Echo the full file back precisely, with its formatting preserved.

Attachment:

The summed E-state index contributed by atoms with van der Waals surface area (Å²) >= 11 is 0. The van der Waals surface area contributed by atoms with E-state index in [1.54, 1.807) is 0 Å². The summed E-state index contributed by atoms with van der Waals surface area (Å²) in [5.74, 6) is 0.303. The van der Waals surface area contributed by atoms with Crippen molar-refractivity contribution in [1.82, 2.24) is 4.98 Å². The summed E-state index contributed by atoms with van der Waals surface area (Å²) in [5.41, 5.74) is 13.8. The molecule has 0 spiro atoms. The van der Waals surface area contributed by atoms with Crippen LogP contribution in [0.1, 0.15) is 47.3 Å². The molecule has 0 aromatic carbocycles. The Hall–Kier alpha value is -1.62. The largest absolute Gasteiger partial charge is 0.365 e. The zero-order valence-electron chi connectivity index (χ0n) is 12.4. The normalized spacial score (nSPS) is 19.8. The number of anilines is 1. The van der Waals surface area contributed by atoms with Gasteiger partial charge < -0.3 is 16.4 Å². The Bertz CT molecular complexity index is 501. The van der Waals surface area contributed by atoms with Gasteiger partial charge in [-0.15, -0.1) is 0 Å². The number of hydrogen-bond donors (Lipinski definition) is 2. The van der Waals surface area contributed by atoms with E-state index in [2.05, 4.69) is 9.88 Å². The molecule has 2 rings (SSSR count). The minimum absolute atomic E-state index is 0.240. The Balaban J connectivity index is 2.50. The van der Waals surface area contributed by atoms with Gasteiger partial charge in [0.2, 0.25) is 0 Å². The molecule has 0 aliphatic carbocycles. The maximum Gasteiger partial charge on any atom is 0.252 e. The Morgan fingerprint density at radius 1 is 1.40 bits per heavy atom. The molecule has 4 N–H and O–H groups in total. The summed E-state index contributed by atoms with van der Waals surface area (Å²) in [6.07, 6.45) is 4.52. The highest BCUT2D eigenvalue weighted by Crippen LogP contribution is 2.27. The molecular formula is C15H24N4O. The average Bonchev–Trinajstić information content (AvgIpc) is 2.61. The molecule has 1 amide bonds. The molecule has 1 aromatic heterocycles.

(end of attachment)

The summed E-state index contributed by atoms with van der Waals surface area (Å²) >= 11 is 0. The van der Waals surface area contributed by atoms with E-state index in [1.54, 1.807) is 0 Å². The summed E-state index contributed by atoms with van der Waals surface area (Å²) in [5.74, 6) is 0.303. The van der Waals surface area contributed by atoms with Crippen molar-refractivity contribution in [1.82, 2.24) is 4.98 Å². The summed E-state index contributed by atoms with van der Waals surface area (Å²) in [5.41, 5.74) is 13.8. The molecule has 0 spiro atoms. The van der Waals surface area contributed by atoms with Crippen LogP contribution in [0.1, 0.15) is 47.3 Å². The molecule has 0 aromatic carbocycles. The Hall–Kier alpha value is -1.62. The largest absolute Gasteiger partial charge is 0.365 e. The zero-order valence-electron chi connectivity index (χ0n) is 12.4. The normalized spacial score (nSPS) is 19.8. The number of anilines is 1. The van der Waals surface area contributed by atoms with Gasteiger partial charge < -0.3 is 16.4 Å². The Bertz CT molecular complexity index is 501. The van der Waals surface area contributed by atoms with Gasteiger partial charge in [-0.15, -0.1) is 0 Å². The number of hydrogen-bond donors (Lipinski definition) is 2. The van der Waals surface area contributed by atoms with E-state index in [2.05, 4.69) is 9.88 Å². The molecule has 2 rings (SSSR count). The minimum absolute atomic E-state index is 0.240. The Balaban J connectivity index is 2.50. The van der Waals surface area contributed by atoms with Gasteiger partial charge in [0.2, 0.25) is 0 Å². The molecule has 0 aliphatic carbocycles. The maximum Gasteiger partial charge on any atom is 0.252 e. The Morgan fingerprint density at radius 1 is 1.40 bits per heavy atom. The molecule has 4 N–H and O–H groups in total. The summed E-state index contributed by atoms with van der Waals surface area (Å²) in [6.07, 6.45) is 4.52. The highest BCUT2D eigenvalue weighted by Crippen LogP contribution is 2.27. The molecular formula is C15H24N4O. The average Bonchev–Trinajstić information content (AvgIpc) is 2.61. The molecule has 1 amide bonds. The molecule has 1 aromatic heterocycles.